The PCI Basics/Quick Guide – What Do Small Merchants Need to Do to Achieve PCI Compliance?
The day has come. You have received notification from your acquirer that your organization is required to submit Payment Card Industry (PCI) compliance validation. You’ve also just been informed that there are penalties – most likely fees, but also possible termination of your card acceptance agreement, or other forms of repercussions associated with not providing this validation by a certain date to your acquirer.
A quick search of the Web only comes up with confusing jargon, seemingly conflicting information and unclear guidance. What on earth do you do now? In this article, we will focus on the initial steps to take once you receive that notification in order to help simplify the process for you.
The first step is to determine your level as defined by credit card brand
Why is it important to understand which level you fall under by credit card brand? Each credit card brand has their own umbrella compliance program which focuses on the number of transactions for their credit card alone. To make matters more confusing, credit card companies differ in their level definitions and compliance validation submission requirements. For example, Level 4 merchants, according to Visa’s criteria, are those organizations which have up to 1 million Visa transactions annually. MasterCard categorizes organizations which have up to 1 million MasterCard transactions annually as Level 3 merchants, and American Express doesn’t even have a Level 4 category.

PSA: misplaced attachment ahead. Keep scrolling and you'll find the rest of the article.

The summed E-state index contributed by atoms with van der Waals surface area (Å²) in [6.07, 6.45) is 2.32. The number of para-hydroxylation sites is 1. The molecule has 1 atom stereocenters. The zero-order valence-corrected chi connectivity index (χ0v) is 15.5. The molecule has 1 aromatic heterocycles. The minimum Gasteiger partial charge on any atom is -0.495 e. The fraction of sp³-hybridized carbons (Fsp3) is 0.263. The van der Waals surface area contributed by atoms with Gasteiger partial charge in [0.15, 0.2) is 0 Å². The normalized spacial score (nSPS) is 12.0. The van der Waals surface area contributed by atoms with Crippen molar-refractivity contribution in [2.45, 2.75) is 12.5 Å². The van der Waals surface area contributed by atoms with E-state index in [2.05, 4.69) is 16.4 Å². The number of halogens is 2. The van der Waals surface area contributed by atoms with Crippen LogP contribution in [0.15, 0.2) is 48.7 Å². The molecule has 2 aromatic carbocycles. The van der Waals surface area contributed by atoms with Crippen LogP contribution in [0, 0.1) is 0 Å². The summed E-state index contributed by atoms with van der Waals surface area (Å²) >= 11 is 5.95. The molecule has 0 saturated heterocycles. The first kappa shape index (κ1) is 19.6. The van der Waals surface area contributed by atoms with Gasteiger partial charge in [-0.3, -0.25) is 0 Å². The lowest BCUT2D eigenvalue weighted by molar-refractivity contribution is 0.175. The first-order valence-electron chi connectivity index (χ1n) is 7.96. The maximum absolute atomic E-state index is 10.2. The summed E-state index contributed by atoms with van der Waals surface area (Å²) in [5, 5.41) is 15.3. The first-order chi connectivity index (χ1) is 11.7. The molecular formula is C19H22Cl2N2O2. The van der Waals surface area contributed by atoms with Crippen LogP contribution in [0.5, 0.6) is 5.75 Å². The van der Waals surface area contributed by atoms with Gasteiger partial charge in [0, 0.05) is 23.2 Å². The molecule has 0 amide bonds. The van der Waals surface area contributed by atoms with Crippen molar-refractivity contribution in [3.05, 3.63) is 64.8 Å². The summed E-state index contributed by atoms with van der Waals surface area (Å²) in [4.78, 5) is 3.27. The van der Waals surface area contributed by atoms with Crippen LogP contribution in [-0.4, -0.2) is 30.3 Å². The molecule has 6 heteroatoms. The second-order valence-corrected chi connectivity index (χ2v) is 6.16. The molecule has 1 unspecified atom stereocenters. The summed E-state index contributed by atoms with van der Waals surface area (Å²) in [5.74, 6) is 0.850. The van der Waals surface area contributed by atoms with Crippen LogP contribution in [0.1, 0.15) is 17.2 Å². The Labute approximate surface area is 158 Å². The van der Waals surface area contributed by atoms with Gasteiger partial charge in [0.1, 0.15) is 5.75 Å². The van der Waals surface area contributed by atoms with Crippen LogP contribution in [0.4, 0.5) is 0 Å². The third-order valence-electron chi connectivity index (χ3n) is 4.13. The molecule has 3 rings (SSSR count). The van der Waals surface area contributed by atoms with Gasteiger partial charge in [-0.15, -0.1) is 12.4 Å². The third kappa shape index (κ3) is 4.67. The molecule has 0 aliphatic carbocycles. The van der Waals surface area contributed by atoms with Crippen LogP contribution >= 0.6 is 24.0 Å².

Each level brings its specific compliance validation requirements. While you may be a Level 4 merchant according to Visa’s classifications, you may be a Level 2 merchant according to American Express. The compliance validation requirement for a Level 3 American Express merchant is to provide quarterly scans. A Level 4 Visa merchant is only required to do so upon the discretion of their acquiring bank.
Visit the following pages to determine which level you are by credit card brand:
If in doubt, assemble the number of transactions separated by credit card brand, contact your acquirer bank and ask. Acquirer banks have the ultimate decision authority over their merchants’ levels, so you should verify your assumptions with your bank. Keep in mind that should your organization suffer a breach at any time, your level may also be elevated, so check with your acquirer bank in this situation, too.
The next step is to determine what you ultimately need to submit for compliance validation
Once you know what level you are, you can now determine what you are responsible for providing to the acquirer bank in order to show compliance validation.
Return to the links above and write down what is required for your level for each credit card brand. You will be looking on each page to determine if you must submit the following:
1) Self-Assessment Questionnaire (SAQ), and/or
2) Quarterly Network Scan
Some of the card brands may make either or both of the above mandatory and some may not.